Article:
Plans change at the last minute. Living by government orders.
As the country reacts to event cancellations, school shutdowns, and life under quarantine because of the global coronavirus pandemic, military families are collectively rolling their eyes at all the complaining.
“Some of you have never had the government cancel your plans, and it shows,” reads one post making its way around the internet.
Another one, created by a military spouse using the popular meme of Gene Wilder dressed as Willy Wonka, reads “Welcome to hell.” Others poke fun asking, “First time?” or show baby Yoda sipping his soup like it’s no big deal.
“It’s just another day in paradise,” joked Melissa Bird, whose husband serves in the U.S. Air National Guard in Oklahoma and is awaiting activation orders any day.
Spouses on social media recounted stories of military orders interfering with weddings and births. U.S. Marine Corps veteran Douglas Jackson said he trained with a company for an entire year before deploying to Iraq in 2007, only to be attached to a new unit in a different location shortly after arriving.
“We are so used to having an asterisk by plans, it makes us used to it with this stuff, too,” said Nichole, a U.S. Navy wife who asked that Coffee or Die not use her last name. “And with deployments, we don’t know return dates, so we are used to an open-ended, who-knows-how-long-this-could-last mentality.”
But, she admitted: “Right now, I have an open-ended deployment colliding with an open-ended quarantine, and it does kind of make my brain want to explode.”
As the coronavirus takes the world by storm, the disease’s implications extend far beyond health. And no matter their familiarity with crisis and change, military families are not immune to its ripple effects.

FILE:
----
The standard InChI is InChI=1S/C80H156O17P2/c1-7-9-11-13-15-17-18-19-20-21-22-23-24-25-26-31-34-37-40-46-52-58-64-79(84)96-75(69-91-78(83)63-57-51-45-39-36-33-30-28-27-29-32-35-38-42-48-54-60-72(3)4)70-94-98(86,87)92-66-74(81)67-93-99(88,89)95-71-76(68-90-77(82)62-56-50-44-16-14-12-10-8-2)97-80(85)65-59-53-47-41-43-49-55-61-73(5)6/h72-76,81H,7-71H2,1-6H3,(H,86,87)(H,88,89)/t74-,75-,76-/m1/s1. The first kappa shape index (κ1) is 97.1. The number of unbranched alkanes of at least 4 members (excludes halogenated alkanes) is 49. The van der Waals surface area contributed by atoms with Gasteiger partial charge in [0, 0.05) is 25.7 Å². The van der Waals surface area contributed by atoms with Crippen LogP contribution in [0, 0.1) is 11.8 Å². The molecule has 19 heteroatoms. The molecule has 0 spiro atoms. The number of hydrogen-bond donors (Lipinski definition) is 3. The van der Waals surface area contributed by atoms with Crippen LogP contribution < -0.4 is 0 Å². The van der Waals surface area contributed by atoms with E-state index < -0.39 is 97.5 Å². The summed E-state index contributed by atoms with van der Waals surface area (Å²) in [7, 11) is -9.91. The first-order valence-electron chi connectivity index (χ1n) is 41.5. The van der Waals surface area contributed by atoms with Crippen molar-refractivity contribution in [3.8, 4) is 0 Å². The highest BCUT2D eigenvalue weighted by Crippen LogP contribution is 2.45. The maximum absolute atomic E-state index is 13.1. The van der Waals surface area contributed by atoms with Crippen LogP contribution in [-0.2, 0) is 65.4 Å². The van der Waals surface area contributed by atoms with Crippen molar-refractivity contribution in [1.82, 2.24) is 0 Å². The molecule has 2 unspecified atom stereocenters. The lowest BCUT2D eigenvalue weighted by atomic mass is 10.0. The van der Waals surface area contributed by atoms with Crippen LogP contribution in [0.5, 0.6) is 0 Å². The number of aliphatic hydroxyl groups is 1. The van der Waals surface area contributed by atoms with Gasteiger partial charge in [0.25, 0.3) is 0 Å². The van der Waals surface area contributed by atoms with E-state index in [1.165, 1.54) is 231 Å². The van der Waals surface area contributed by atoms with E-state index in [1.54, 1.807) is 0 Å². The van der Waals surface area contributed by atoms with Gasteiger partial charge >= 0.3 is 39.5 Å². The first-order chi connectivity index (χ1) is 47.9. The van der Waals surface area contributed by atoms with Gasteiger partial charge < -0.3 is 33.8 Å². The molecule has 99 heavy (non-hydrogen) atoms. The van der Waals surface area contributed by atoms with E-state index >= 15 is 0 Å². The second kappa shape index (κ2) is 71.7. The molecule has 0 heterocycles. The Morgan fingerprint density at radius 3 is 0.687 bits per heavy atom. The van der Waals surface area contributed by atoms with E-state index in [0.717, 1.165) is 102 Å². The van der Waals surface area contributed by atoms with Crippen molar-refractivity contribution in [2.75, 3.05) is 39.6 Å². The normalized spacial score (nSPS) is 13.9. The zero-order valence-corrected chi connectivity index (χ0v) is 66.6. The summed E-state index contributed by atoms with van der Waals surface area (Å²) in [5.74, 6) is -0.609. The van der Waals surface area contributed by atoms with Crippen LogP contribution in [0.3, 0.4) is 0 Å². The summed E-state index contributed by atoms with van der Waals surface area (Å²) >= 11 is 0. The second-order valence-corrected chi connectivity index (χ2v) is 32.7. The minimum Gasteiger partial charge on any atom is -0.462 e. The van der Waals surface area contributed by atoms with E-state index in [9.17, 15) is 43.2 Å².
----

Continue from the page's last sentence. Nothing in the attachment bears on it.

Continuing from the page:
The Department of Defense has halted permanent changes of station (PCS) moves and implemented other bans on travel for military families until May 11. According to the nonprofit Blue Star Families, the pandemic also has the potential to cause a multitude of hardships, including financial stress, child care concerns, and a lack of continuity in medical and mental health treatments.
U.S. Air Force spouse Jennifer White said her family, currently stationed in the United Kingdom, was supposed to move to Guam in May. However, under the DOD travel restrictions, now they’re not sure when that will be.
The family was also supposed to go on a vacation to Italy before their move, and White is grateful that her military-learned instincts to never set plans in stone because of her husband’s schedule saved her from making permanent bookings they would have had to cancel, given the circumstances.
“I feel like the universe was preparing me a lot. With how many [temporary duty travels] he went in just the last couple years, it was preparing me for this time of uncertainty, of ‘you are not going anywhere,’ and ‘this is not going to happen now,’” said White, co-host of the DEPENDAsplaining podcast for military spouses. “It is kind of enjoyable to share that life now with the civilians of the world.”
Jackson said though the current situation is strange, it’s also familiar. He’s looking on the bright side.
Unlike in Iraq, “today I can shower, watch TV, have a beer, and walk around the neighborhood without the crushing weight of all that gear,” he said in an email. “I have windows I can look out of because I’m not surrounded by HESCO barriers.”
Bird, who runs her own crisis communications business, said she and her husband have been on the front lines of disaster before. In 2013, when a devastating tornado hit Moore, Oklahoma, each had their separate jobs to do to aid in the recovery efforts and barely saw each other for a week. They made things work, however, as they will now.
“When circumstances arise, you just have to go with it and make it work the best you can,” Bird said. “We have to understand that it’s going to be fluid. You’re going to need to be flexible and it’s going to change, so what you might be directed to today is not etched in stone, and that’s just the nature of how this works. That’s how military life works, and the more patient we can be as humans and individuals and as Americans, that’s really what’s going to make the difference in the long run.”
“Semper Gumby,” she added. “Always flexible.”
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